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IRS Highlights Four Signs of Tax Identity Theft

What practitioners should do if they suspect a problem.

The Internal Revenue Service is taking a stand against tax identity theft. The move comes amid rising numbers of identity theft and other online scams. Working together as the Security Summit (the Summit), the IRS, state tax agencies and the tax industry are reminding tax professionals that they should contact the IRS immediately when there’s an identity theft issue with a client. They recommend that advisors contact the appropriate insurance or cybersecurity experts to assist them with determining the cause and extent of the loss.

As part of their ongoing series of training, the Summit is also helping to teach tax professionals how they can be proactive to better protect clients and client data. This year’s training focused on urging tax professionals to work on securing their systems and protecting client data. They highlighted the protections offered by multifactor authentication and key security steps, the use of the identity protection PIN for clients, scams to steal unemployment benefits and the dangers of phishing email/text scams.

Signs of Tax Identity Theft

According to the Summit, these are the critical signs to look out for:

  • Client e-filed returns rejected because client’s Social Security number was already used on another return.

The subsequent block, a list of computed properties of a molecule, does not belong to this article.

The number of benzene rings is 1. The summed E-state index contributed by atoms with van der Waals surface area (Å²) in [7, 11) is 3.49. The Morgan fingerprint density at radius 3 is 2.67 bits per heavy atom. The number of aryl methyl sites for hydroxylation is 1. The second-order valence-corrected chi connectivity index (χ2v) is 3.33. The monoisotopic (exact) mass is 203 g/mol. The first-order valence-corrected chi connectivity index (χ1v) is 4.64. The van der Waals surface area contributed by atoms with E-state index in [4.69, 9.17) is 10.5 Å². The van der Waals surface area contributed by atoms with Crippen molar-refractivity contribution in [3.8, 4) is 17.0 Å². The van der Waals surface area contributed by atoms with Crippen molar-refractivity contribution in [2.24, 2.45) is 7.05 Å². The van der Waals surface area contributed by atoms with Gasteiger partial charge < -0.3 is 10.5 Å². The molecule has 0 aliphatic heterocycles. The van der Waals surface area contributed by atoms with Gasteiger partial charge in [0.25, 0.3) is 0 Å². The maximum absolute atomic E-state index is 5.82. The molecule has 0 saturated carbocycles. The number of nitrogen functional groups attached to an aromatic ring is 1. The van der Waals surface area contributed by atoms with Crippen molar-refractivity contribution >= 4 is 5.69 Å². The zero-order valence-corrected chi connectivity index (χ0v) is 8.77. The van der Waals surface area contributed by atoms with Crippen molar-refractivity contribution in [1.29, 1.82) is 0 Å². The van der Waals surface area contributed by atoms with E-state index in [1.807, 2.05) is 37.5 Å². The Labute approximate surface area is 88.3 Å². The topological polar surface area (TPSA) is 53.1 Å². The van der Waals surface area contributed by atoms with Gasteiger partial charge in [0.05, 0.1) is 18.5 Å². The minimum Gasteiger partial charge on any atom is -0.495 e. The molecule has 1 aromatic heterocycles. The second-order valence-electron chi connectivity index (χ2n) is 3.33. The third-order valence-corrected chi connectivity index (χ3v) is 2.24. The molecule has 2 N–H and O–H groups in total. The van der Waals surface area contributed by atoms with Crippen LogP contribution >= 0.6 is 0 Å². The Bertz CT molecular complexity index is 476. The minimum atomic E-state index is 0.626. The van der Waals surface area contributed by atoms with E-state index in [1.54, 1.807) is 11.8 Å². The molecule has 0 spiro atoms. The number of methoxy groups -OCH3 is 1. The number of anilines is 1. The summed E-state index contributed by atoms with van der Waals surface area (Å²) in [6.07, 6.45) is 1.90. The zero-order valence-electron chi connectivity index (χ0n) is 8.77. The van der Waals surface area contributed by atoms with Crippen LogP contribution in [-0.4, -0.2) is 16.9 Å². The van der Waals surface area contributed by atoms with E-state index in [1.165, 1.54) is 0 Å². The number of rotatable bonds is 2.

• More e-file acknowledgements received than returns the tax professional filed.
  • Clients responded to emails the tax professional didn’t send.
  • Slow or unexpected computer or network responsiveness such as:
    • Software or actions take longer to process than usual.
    • Computer cursor moves or changes numbers without touching the mouse or keyboard.
    • Unexpectedly locked out of a network or computer.

Tax professionals should also watch for warning signs when clients report they’ve received:

  • IRS authentication letters (5071C, 4883C, 5747C) even though they haven’t filed a return.
  • A refund even though they haven’t filed a return.
  • A tax transcript they didn’t request.
  • Emails or calls from the tax professional that they didn’t initiate.
  • A notice that someone created an IRS online account for the taxpayer without their consent.
  • A notice the taxpayer wasn’t expecting that:
    • Someone accessed their IRS online account.
    • The IRS disabled their online account.

What to Do Next

If you suspect a client is the victim of tax identity theft, the Summit recommends that you:

  • Report suspected theft to your local IRS stakeholder liaison. Liaisons will notify IRS Criminal Investigation and others within the agency on the practitioner’s behalf. If reported quickly, the IRS can take steps to block fraudulent returns in the clients’ names and will assist tax professionals through the process. 
  • Email the Federation of Tax Administrators at [email protected]. Most states require that the state attorney general be notified of data breaches. This notification process may involve multiple offices.
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